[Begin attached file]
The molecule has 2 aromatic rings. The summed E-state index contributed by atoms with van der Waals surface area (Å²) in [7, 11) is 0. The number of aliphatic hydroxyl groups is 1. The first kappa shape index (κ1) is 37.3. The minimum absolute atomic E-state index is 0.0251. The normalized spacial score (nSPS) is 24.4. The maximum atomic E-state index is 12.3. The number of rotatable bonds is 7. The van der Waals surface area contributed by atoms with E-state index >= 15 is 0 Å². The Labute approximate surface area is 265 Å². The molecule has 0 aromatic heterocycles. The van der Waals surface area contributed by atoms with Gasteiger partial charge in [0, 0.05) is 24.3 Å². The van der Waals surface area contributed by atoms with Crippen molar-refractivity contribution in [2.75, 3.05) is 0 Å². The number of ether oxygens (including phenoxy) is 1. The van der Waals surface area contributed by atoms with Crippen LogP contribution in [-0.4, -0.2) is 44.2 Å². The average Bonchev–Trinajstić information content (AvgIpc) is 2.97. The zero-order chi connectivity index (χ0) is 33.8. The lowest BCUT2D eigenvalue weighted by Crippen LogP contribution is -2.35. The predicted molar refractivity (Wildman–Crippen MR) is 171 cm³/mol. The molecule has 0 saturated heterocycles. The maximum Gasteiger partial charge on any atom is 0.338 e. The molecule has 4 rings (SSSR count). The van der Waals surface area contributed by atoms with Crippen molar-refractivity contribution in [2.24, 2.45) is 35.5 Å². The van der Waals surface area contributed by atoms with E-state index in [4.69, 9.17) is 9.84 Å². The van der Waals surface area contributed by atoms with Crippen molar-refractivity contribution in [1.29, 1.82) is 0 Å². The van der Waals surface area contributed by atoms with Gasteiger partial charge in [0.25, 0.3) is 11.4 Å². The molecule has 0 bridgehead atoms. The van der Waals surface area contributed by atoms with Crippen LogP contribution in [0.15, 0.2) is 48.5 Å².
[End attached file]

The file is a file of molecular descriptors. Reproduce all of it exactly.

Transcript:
The molecule has 2 aromatic rings. The summed E-state index contributed by atoms with van der Waals surface area (Å²) in [7, 11) is 0. The number of aliphatic hydroxyl groups is 1. The first kappa shape index (κ1) is 37.3. The minimum absolute atomic E-state index is 0.0251. The normalized spacial score (nSPS) is 24.4. The maximum atomic E-state index is 12.3. The number of rotatable bonds is 7. The van der Waals surface area contributed by atoms with E-state index >= 15 is 0 Å². The Labute approximate surface area is 265 Å². The molecule has 0 aromatic heterocycles. The van der Waals surface area contributed by atoms with Gasteiger partial charge in [0, 0.05) is 24.3 Å². The van der Waals surface area contributed by atoms with Crippen molar-refractivity contribution in [2.75, 3.05) is 0 Å². The number of ether oxygens (including phenoxy) is 1. The van der Waals surface area contributed by atoms with Crippen LogP contribution in [-0.4, -0.2) is 44.2 Å². The average Bonchev–Trinajstić information content (AvgIpc) is 2.97. The zero-order chi connectivity index (χ0) is 33.8. The lowest BCUT2D eigenvalue weighted by Crippen LogP contribution is -2.35. The predicted molar refractivity (Wildman–Crippen MR) is 171 cm³/mol. The molecule has 0 saturated heterocycles. The maximum Gasteiger partial charge on any atom is 0.338 e. The molecule has 4 rings (SSSR count). The van der Waals surface area contributed by atoms with Crippen molar-refractivity contribution in [2.24, 2.45) is 35.5 Å². The van der Waals surface area contributed by atoms with E-state index in [4.69, 9.17) is 9.84 Å². The van der Waals surface area contributed by atoms with Crippen molar-refractivity contribution in [1.29, 1.82) is 0 Å². The van der Waals surface area contributed by atoms with Gasteiger partial charge in [0.25, 0.3) is 11.4 Å². The molecule has 0 bridgehead atoms. The van der Waals surface area contributed by atoms with Crippen LogP contribution in [0.15, 0.2) is 48.5 Å².